|| BS13710 |
|| SUSTAINABLE SOIL MANAGEMENT |
|| 2007/2008 |
|| Dr John Scullion |
|| Semester 1 |
|| Dr Malcolm H Leitch |
|| Normally A or AS level Biology or its equivalent |
| Course delivery
|| Lecture || 18 x 1h lectures |
|| Practical || 2 x 2h practicals |
|| Other || 1 x 3h field trip |
|Assessment Type||Assessment Length/Details||Proportion|
|Semester Exam||2 Hours ||70%|
|Semester Assessment|| Continuous assessment of practicals. To be handed in first week of term 2.||30%|
|Supplementary Assessment||2 Hours written examination; re-submission of failed or missing course work or alternative (as determined by the exam board).||100%|
On completing the module students should be able to
describe the basic soil components and how they vary
explain how these components interact in determining practical soil characteristics and plant response
explain the scientific basis of common soil management practices and how they affect soil quality.
This module describes soil properties - physical, chemical and biological - and relates these properties to practical soil management. There is an emphasis on agricultural land use with consideration of both production and environmental issues. Other land uses are considered as appropriate.
The lecture course opens with a consideration of soil physical and chemical processes, describing their implications for soil management and plant growth.
Soil constituents and physical properties covered include particle size distribution; organisation of soil particles and creation of pore space; variations in soil texture, structure and their effects on aeration/water supply; processes leading to the development of structure in soils; soil water content, conductivity and moisture potentials; temperature and heat fluxes in soils. The soil nutrient and fertility section covers soil acidity and liming; major nutrient cycles, the assessment of nutrient availability; principles of using manures and fertilisers; nutrient losses and their environmental impact.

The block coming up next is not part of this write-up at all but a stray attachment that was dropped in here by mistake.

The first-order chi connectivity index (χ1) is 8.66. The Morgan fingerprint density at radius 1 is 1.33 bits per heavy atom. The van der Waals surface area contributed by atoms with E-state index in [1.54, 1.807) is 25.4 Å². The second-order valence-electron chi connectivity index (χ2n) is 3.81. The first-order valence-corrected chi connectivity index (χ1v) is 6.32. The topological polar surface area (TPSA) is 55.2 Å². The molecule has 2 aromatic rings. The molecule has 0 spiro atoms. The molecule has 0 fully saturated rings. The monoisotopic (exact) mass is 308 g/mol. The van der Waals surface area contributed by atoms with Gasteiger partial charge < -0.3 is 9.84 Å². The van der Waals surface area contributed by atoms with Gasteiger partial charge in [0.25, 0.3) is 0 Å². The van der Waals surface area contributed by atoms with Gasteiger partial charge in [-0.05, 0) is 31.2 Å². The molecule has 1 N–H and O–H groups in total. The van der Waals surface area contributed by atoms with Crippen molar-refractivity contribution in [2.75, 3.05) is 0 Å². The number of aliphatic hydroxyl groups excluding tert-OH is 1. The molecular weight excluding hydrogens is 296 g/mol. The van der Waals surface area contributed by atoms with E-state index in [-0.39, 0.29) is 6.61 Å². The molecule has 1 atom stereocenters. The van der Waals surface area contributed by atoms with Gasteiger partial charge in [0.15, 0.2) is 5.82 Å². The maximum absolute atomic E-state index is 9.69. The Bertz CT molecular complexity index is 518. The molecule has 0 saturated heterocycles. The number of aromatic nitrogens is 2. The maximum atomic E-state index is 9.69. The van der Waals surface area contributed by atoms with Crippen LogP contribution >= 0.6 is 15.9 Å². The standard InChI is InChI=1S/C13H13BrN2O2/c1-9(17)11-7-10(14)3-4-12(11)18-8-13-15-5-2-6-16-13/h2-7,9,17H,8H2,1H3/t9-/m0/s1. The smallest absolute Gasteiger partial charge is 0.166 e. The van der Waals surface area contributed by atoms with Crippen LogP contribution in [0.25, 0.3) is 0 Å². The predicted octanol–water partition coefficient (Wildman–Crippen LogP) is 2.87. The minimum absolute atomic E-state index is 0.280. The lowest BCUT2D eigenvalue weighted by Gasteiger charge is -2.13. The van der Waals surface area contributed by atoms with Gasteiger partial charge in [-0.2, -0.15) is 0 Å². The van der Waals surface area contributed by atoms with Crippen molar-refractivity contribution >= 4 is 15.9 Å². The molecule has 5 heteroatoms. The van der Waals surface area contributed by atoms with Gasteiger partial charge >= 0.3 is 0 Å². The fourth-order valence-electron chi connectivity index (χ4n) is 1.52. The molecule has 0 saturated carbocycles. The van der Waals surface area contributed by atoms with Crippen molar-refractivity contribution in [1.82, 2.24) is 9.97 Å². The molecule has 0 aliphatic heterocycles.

Soil management topics covered include the management of soil water to optimise plant growth; cultivation effects on soil properties and plant growth; soil degradation problems.
Practical classes provide experience in soil evaluation and opportunities to quantify the influence of varying soil properties on agriculturally and environmentally important soil functions. Data handling and presentation skills are developed in practical sessions.
To introduce the main components of soils and their influence on soil processes. To consider how variations in these components influence soil properties of relevance to plant growth and land management.
** Recommended Text
Campbell, N. and Reece, J. (2005) Biology
7th. Benjamin Cummings Publishers
** Reference Text
Ashman, M.R. & Puri, G. (2002) Essential soil science: a clear and concise introduction to soil science.
Batey, T. (1988) Soil husbandry; a practical guide to the use and management of soils Soil & Land consultants
Brady, N.C. & Weil, R.R. (1993) The nature and properties of soils
11th. Macmillan, New York
Cresser, M., Killham, K. & Edwards, T. (1993) Soil chemistry and its applications.
Rudeforth, C.C. et al (1984) Soil survey of England & Wales Soils and their use in Wales
Cambridge University Press
Wild, A. (1988) Russells soil conditions and plant growth
This module is at CQFW Level 4